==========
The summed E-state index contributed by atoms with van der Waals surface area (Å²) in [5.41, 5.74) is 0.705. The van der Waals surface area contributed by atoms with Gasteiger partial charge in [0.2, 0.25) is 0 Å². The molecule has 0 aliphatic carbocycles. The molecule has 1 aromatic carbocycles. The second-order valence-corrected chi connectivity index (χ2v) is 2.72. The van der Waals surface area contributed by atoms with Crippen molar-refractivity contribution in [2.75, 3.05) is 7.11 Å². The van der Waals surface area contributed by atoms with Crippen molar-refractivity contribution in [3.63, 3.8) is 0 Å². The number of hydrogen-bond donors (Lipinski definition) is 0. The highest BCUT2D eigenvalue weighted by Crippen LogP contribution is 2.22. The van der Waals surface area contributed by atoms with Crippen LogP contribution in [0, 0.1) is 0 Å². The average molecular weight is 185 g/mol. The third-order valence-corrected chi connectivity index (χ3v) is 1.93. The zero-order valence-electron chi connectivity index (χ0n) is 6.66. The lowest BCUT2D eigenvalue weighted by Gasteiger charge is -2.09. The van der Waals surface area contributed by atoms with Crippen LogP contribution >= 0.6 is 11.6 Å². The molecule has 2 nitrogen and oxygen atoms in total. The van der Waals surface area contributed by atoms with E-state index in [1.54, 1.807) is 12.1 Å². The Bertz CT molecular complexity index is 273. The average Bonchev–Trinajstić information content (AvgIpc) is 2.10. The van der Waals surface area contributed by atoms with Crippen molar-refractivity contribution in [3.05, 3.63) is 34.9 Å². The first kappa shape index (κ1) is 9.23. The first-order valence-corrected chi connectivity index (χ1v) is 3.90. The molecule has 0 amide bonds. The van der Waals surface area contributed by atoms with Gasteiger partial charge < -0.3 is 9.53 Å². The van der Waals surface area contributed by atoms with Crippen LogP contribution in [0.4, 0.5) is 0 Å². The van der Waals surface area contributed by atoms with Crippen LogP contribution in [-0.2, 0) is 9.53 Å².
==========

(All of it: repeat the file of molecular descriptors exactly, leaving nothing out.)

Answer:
The summed E-state index contributed by atoms with van der Waals surface area (Å²) in [5.41, 5.74) is 0.705. The van der Waals surface area contributed by atoms with Gasteiger partial charge in [0.2, 0.25) is 0 Å². The molecule has 0 aliphatic carbocycles. The molecule has 1 aromatic carbocycles. The second-order valence-corrected chi connectivity index (χ2v) is 2.72. The van der Waals surface area contributed by atoms with Crippen molar-refractivity contribution in [2.75, 3.05) is 7.11 Å². The van der Waals surface area contributed by atoms with Crippen molar-refractivity contribution in [3.63, 3.8) is 0 Å². The number of hydrogen-bond donors (Lipinski definition) is 0. The highest BCUT2D eigenvalue weighted by Crippen LogP contribution is 2.22. The van der Waals surface area contributed by atoms with Crippen LogP contribution in [0, 0.1) is 0 Å². The average molecular weight is 185 g/mol. The third-order valence-corrected chi connectivity index (χ3v) is 1.93. The zero-order valence-electron chi connectivity index (χ0n) is 6.66. The lowest BCUT2D eigenvalue weighted by Gasteiger charge is -2.09. The van der Waals surface area contributed by atoms with Crippen LogP contribution >= 0.6 is 11.6 Å². The molecule has 2 nitrogen and oxygen atoms in total. The van der Waals surface area contributed by atoms with E-state index in [1.54, 1.807) is 12.1 Å². The Bertz CT molecular complexity index is 273. The average Bonchev–Trinajstić information content (AvgIpc) is 2.10. The van der Waals surface area contributed by atoms with Crippen molar-refractivity contribution in [3.05, 3.63) is 34.9 Å². The first kappa shape index (κ1) is 9.23. The first-order valence-corrected chi connectivity index (χ1v) is 3.90. The molecule has 0 amide bonds. The van der Waals surface area contributed by atoms with Gasteiger partial charge < -0.3 is 9.53 Å². The van der Waals surface area contributed by atoms with Crippen LogP contribution in [0.4, 0.5) is 0 Å². The van der Waals surface area contributed by atoms with Crippen LogP contribution in [-0.2, 0) is 9.53 Å².